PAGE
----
Ira and Staff Preparing Seniors Lunch

Mary Serving Seniors Lunch

If you wish to know more about the work of the Mennonite Centre, you can check out our web site at: or follow our daily activities on Facebook at:

Monday, 24 October 2016


This week we had the opportunity of exploring one of the local myths about Molochansk (called Halbstadt in Mennonite times).
Molochansk Sports School formerly the Mennonite Credit Union Building

It all started off innocently enough.  We were off to the Molochansk Sports School to look at some completed projects and to talk to them about their requests for assistance.  We have been a faithful sponsor, enabling many of their athletes to attend major sporting events.  Even though they have a relatively equal number of boys and girls in their program, the requests have often favoured the boys.  We wanted to encourage them to give equal opportunity for girls to attend major sporting competitions.  In the process we got to see the steps we had paid to repair as well as an energetic workout by their gymnastics class.  In this class I recognized the daughter of Tanya, one of our employees.  After many years of working for us, Tanya reluctantly acknowledged that she had a Mennonite grandmother with the surname of Peters. 
Top Steps Showing Repair with Ben and Lil in Background
Gym Class with Tanya's Daughter in Front

The Molochansk Sports School is located in a former Mennonite building – namely the Mennonite Credit Union.  The rumours of tunnels always focus on this building and we took advantage of our visit to ask if we could examine the basement to see if there was any sign of tunnels.  The staff was quite obliging and went to get the keys for the basement doors.  We toured every room in the dark basement and heard many stories from the staff.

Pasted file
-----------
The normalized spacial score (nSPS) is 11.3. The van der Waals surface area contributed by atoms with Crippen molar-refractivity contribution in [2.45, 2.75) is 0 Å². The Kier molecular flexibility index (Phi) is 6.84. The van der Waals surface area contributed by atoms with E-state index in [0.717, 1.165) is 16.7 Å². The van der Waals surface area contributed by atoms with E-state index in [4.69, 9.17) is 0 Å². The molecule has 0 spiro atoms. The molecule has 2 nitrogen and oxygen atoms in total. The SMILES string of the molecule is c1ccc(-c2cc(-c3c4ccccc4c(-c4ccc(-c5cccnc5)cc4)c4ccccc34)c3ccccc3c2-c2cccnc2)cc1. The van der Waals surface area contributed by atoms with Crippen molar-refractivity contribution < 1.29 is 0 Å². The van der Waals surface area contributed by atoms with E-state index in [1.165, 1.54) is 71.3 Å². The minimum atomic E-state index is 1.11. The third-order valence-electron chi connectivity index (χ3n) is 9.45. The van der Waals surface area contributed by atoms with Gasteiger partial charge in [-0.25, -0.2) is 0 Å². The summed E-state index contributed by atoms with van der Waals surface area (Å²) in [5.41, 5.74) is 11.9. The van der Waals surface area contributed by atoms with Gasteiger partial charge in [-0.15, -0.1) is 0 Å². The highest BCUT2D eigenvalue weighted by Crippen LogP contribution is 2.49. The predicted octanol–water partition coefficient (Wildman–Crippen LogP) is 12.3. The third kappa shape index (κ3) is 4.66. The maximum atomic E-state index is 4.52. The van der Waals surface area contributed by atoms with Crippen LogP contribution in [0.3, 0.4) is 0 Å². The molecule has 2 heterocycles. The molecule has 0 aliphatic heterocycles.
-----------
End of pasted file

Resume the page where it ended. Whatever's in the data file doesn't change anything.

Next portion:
The main rumour in town was that there was a tunnel from the Heinrich Willms mansion all the way to the credit union building and then on to his flour mill located in what we now call Alt-Halbstadt (Old –Halbstadt).  This seems like a long distance and needs to be illustrated by a map.
Map of Halbstadt in Mennonite Times
The points of interest on the map are:
1.      The Franz and Schroeder machine factory.  This is now the location of a major furniture factory.
2.      The Heinrich Willms mansion.
3.      The Mennonite Girls’ School – now the site of the Mennonite Centre.
4.      The Mennonite Credit Union building – now the Molochansk Sports School.
5.      The approximate site of the seven story flour mill owned by Heinrich Willms.  It has subsequently been used as a milk canning factory.
6.      The site of a former Mennonite House where we went underground to examine some tunnels.

The map was not drawn to scale and distances can be deceptive.  After our tour I decided to get some “accurate” measurements.  I got out the Mennonite Centre van and drove to a location between the Willms Mansion and the old Franz and Schroeder factory.  I set my trip odometer and started driving in as straight a line as I could on the pot-holed roads.  When I got to the Credit Union, I had driven a distance of .8 kilometers (.5 miles).  I kept going and reached the old flour mill at a total distance of 1.9 kilometers (1.18 miles).  That is a long tunnel.

The story from the staff at the Sports School was that many tunnels converged on the Credit Union Building.  There definitely was one that came from the former Mennonite Boys’ School (Central Schule) across the street.  It was big enough to hold a carriage.  The staff told us of an incident in 1982 or 1983 when some young boys decided to explore these tunnels.  The tunnels had already been filled with sand but the boys found a way of digging through the sand.  One boy got lost and was not found for a number of hours.  After that, the local authorities decided to get rid of the potential problem.  The tunnel entrances in the Sports School were sealed with a brick wall.